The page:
Mount Vesuvius (/vɪˈsuːviəs/ viss-OO-vee-əs; Italian: Monte Vesuvio Italian pronunciation: [ˈmonte veˈzuːvjo; -suː]; Neapolitan: Muntagna Vesuvio [munˈdaɲːə vəˈsuːvjə]; Latin: Mons Vesuvius [mõːs wɛˈsʊwɪ.ʊs]; also Vesevus or Vesaevus in some Roman sources) is a somma–stratovolcano located on the Gulf of Naples in Campania, Italy, about 9 km (5.6 mi) east of Naples and a short distance from the shore. It is one of several volcanoes which form the Campanian volcanic arc. Vesuvius consists of a large cone partially encircled by the steep rim of a summit caldera caused by the collapse of an earlier and originally much higher structure.
The eruption of Mount Vesuvius in AD 79 destroyed the Roman cities of Pompeii, Herculaneum, Oplontis and Stabiae, as well as several other settlements. The eruption ejected a cloud of stones, ashes and volcanic gases to a height of 33 km (21 mi), erupting molten rock and pulverized pumice at the rate of 6×105 cubic metres (7.8×105 cu yd) per second, ultimately releasing 100,000 times the thermal energy released by the atomic bombings of Hiroshima and Nagasaki. More than 1,000 people are thought to have died in the eruption, though the exact toll is unknown. The only surviving eyewitness account of the event consists of two letters by Pliny the Younger to the historian Tacitus.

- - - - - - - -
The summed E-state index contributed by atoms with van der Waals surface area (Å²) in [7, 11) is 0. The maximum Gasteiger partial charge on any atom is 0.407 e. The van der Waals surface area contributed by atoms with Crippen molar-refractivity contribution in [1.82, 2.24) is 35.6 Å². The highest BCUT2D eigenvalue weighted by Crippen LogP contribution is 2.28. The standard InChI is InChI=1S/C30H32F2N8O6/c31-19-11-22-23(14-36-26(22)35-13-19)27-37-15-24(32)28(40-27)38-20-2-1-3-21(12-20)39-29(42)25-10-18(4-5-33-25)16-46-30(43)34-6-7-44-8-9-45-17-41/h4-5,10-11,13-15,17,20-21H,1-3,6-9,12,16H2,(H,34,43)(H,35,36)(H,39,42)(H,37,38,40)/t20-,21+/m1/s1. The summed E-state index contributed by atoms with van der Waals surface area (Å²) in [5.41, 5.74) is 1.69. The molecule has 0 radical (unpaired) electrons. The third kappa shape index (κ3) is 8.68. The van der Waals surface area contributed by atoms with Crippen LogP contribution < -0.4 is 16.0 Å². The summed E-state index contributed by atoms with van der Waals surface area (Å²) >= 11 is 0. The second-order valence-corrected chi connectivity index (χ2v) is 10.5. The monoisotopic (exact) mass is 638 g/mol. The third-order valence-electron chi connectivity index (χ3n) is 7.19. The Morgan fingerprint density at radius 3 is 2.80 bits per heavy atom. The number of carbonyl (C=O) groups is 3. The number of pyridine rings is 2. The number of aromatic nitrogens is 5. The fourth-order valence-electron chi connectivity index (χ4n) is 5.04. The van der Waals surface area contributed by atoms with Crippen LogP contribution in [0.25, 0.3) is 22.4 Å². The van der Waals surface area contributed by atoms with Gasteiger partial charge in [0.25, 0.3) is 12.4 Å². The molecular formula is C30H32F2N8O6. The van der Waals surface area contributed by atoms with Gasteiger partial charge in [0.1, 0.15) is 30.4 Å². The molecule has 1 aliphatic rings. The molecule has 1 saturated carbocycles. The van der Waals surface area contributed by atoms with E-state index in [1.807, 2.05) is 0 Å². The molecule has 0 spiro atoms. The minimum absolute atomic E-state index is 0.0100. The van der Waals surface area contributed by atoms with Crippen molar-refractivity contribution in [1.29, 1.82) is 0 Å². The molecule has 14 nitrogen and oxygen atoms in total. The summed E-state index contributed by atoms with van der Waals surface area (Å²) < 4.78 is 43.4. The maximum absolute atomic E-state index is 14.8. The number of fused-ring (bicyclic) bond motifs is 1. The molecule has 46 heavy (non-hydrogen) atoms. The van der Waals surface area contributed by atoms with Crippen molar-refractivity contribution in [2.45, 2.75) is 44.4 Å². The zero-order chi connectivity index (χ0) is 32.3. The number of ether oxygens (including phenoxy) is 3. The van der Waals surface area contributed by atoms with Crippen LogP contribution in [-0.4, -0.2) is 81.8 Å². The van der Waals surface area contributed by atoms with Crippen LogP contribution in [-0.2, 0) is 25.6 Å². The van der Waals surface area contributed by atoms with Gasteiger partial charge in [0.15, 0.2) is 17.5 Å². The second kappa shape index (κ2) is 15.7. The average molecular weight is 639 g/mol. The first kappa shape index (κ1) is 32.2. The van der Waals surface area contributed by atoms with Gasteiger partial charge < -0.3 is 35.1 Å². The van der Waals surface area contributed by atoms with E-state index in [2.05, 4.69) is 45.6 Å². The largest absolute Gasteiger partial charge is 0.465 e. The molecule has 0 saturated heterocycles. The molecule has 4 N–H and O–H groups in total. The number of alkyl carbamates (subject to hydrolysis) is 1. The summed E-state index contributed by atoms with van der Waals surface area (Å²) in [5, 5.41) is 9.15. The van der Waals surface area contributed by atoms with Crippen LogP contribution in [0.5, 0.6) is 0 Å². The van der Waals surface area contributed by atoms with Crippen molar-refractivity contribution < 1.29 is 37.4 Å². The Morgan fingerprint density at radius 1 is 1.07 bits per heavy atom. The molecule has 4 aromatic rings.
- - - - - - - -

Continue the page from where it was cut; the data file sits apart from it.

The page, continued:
Vesuvius has erupted many times since, and is the only volcano on the European mainland to have erupted within the last hundred years. Today, it is regarded as one of the most dangerous volcanoes in the world because of the population of 3,000,000 people living near enough to be affected by an eruption, with 600,000 in the danger zone, making it the most densely populated volcanic region in the world, as well as its tendency towards violent, explosive eruptions of the Plinian type.